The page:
Why do women get periods? Your Menstrual Cycle 101

Why do women get periods? Your Menstrual Cycle 101

Your menstrual cycle is part and parcel of life, from pre-teen or early teenage years right into your 40s and early 50s.

What is a period?

In a nutshell, menstruation is the process through which unused endometrial tissue is ejected from the body via your cervix and vagina. You see blood because when those lining cells are shed, blood vessels in the uterus rupture.

Less than 2% of mammals actually menstruate? Yes, humans are part of a small group that includes some monkeys and bats, and even a few species of mice (interestingly the spiny mouse also gets PMS).

Why do periods happen?

The common strand among menstruating species is a high level of investment in pregnancies – and only having one or two babies at a time.

When an embryo develops in the womb, it gets all its nutrients through the placenta, which attaches to the wall of the mother’s uterus. You develop a thick lining during your menstrual cycle so that if you do get pregnant, the placenta won’t cause lasting damage to the uterine wall (meaning you can have more babies).

Throughout your monthly cycle, your hormones play an important part in telling your body what to do next. Increasing amounts of estrogen help grow and prepare the lining of your uterus for pregnancy. Progesterone also gets to work; it keeps the lining of your uterus stable and ready to receive a fertilised egg.

However, if your body doesn’t receive this fertilised egg, these levels of estrogen and progesterone will drop – and your endometrial tissue will prepare to shed. You’ll furthermore produce prostaglandins (which are like hormones but are actually lipid compounds), which cause your uterus to contract and help get rid of the old lining more efficiently… before a new lining starts to grow again to prepare for the next chance of pregnancy.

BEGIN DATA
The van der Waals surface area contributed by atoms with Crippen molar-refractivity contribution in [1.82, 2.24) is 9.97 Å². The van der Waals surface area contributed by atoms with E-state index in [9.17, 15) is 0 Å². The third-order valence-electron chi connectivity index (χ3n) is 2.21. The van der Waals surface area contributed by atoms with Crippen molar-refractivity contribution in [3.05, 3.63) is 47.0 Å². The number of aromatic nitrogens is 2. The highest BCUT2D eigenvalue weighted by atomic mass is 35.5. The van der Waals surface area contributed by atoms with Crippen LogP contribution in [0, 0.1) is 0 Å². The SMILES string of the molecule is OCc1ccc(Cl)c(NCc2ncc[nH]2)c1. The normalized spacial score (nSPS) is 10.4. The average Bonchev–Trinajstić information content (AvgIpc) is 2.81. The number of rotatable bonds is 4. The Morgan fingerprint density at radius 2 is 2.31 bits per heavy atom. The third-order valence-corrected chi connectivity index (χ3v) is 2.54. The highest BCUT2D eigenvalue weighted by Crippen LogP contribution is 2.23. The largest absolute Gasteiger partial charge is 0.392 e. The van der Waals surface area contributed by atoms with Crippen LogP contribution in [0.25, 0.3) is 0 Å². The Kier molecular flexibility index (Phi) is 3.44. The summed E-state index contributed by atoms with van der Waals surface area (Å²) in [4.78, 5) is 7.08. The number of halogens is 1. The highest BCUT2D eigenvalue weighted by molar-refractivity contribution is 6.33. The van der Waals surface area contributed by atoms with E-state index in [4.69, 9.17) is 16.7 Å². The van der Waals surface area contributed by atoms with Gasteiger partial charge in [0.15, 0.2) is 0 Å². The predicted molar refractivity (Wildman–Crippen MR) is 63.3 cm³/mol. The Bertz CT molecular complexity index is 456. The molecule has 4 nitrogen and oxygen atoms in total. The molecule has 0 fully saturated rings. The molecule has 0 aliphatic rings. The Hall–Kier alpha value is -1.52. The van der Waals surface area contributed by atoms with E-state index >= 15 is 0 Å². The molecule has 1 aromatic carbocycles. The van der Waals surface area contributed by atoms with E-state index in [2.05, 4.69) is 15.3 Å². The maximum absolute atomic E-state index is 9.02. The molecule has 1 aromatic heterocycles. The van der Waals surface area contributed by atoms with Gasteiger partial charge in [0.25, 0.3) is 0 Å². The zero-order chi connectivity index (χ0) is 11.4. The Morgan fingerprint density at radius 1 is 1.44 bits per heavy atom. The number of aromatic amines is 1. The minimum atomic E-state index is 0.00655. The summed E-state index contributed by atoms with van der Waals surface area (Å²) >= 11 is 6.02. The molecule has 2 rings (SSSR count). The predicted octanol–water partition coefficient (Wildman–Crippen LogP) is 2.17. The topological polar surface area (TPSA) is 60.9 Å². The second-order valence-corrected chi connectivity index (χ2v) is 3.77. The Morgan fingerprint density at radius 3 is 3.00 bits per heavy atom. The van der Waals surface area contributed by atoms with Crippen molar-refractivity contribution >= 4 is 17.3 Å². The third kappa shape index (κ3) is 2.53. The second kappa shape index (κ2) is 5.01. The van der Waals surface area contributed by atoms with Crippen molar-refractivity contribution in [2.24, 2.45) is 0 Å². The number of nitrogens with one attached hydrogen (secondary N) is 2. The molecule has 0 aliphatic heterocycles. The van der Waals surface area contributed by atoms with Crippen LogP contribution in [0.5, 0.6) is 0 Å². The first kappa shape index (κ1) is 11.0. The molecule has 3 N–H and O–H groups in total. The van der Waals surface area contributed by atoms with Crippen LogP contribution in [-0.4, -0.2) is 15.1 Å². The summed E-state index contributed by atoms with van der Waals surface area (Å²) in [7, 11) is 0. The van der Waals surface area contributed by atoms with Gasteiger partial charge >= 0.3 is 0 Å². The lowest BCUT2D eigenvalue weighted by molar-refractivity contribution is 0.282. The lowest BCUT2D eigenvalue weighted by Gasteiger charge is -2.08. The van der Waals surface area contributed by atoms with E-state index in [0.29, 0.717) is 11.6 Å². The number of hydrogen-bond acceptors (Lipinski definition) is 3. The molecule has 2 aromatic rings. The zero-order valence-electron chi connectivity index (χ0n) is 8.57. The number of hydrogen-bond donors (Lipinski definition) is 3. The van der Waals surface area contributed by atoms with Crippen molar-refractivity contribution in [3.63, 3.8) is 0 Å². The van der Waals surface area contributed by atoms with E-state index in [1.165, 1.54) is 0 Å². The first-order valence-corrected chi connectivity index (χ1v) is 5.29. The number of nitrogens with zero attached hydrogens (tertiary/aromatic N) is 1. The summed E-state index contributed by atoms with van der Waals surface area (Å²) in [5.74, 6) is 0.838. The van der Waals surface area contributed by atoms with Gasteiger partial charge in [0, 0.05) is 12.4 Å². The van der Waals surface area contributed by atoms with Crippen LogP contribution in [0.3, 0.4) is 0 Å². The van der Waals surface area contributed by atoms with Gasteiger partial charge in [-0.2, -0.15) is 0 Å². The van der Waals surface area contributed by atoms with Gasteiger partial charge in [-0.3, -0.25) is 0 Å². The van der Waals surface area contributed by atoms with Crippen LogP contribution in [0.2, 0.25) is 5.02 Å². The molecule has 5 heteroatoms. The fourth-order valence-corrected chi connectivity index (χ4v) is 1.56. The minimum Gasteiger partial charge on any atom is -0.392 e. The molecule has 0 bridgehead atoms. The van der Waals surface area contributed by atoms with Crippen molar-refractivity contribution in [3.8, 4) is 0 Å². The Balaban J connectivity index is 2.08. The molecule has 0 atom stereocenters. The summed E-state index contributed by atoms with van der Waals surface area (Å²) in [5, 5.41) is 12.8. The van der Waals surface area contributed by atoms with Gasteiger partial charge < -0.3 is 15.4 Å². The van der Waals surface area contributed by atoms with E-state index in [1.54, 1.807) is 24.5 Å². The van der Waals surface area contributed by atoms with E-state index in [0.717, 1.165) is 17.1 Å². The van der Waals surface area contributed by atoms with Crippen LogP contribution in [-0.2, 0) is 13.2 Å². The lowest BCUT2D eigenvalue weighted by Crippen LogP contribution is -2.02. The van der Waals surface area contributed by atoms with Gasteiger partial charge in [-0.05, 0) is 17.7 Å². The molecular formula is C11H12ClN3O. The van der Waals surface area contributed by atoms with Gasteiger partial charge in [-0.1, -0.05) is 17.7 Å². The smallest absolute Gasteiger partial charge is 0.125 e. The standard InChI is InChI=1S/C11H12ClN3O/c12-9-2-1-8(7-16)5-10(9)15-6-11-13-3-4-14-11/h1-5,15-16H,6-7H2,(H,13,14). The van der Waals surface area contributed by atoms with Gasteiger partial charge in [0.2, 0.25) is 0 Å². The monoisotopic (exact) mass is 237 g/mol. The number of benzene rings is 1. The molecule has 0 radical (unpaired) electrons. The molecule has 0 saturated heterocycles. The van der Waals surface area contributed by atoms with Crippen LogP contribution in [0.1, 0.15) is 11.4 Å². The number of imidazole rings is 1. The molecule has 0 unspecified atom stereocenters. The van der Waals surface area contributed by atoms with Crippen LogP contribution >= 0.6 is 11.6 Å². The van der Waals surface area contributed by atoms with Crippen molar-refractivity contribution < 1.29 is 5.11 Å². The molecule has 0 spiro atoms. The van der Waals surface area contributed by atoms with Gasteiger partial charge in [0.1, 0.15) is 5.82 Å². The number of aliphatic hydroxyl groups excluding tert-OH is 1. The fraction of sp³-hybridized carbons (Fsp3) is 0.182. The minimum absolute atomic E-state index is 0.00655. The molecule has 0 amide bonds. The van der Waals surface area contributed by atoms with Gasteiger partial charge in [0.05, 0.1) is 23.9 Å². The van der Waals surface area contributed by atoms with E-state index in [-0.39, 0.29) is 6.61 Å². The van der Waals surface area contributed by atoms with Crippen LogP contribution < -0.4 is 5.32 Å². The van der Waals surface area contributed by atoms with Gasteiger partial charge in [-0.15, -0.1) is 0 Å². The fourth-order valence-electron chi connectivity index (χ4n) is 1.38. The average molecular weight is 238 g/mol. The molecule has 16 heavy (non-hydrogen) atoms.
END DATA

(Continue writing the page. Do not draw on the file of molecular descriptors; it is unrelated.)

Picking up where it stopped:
Phew! That shedding of the uterine lining is your period!

Fun Fact: Periods through history

In modern times, we actually get a lot of periods – probably around 400 in your lifetime. Previously, women had far fewer periods – around 100. That’s because they spent more time pregnant or breastfeeding, and because their overall health was poorer.

What does a typical period look like?

  • A typical cycle is anywhere from 24-38 days long; the accepted ‘average’ is 28 days
  • Menstruation lasts 2-7 days
  • Losing about 3 to 5 tablespoons of blood in total
  • Noticing dark clots or clumps of blood on heavier days
  • Noticing a change in colour throughout your period

Many women experience symptoms of cramping, mood changes, increased tiredness, headaches, and more during menstruation, as well as PMS in the days leading up to menstruation.

Getting a period is the most natural thing in the world, experienced by billions of people across the globe every month — and yet they remain taboo. Certainly, we need to talk more about periods openly. Getting rid of stigma and having open conversation supports better healthcare and treatment options for women, and fuels better knowledge around fertility.

Let’s get talking!

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